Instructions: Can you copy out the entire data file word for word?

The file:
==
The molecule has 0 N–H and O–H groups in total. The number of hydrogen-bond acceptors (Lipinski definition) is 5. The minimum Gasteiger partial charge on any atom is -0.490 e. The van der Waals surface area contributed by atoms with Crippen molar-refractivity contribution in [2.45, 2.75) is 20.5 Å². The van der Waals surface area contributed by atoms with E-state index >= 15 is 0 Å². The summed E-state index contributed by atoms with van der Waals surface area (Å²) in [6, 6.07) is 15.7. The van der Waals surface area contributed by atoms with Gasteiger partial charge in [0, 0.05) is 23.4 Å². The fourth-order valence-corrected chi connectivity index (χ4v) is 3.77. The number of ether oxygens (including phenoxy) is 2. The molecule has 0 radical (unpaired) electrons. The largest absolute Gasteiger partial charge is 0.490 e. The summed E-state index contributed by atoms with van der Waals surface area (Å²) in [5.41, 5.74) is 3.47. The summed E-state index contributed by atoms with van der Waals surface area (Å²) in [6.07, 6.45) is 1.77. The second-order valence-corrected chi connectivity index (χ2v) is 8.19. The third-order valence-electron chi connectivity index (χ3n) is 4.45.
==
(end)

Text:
The molecule has 0 N–H and O–H groups in total. The number of hydrogen-bond acceptors (Lipinski definition) is 5. The minimum Gasteiger partial charge on any atom is -0.490 e. The van der Waals surface area contributed by atoms with Crippen molar-refractivity contribution in [2.45, 2.75) is 20.5 Å². The van der Waals surface area contributed by atoms with E-state index >= 15 is 0 Å². The summed E-state index contributed by atoms with van der Waals surface area (Å²) in [6, 6.07) is 15.7. The van der Waals surface area contributed by atoms with Gasteiger partial charge in [0, 0.05) is 23.4 Å². The fourth-order valence-corrected chi connectivity index (χ4v) is 3.77. The number of ether oxygens (including phenoxy) is 2. The molecule has 0 radical (unpaired) electrons. The largest absolute Gasteiger partial charge is 0.490 e. The summed E-state index contributed by atoms with van der Waals surface area (Å²) in [5.41, 5.74) is 3.47. The summed E-state index contributed by atoms with van der Waals surface area (Å²) in [6.07, 6.45) is 1.77. The second-order valence-corrected chi connectivity index (χ2v) is 8.19. The third-order valence-electron chi connectivity index (χ3n) is 4.45.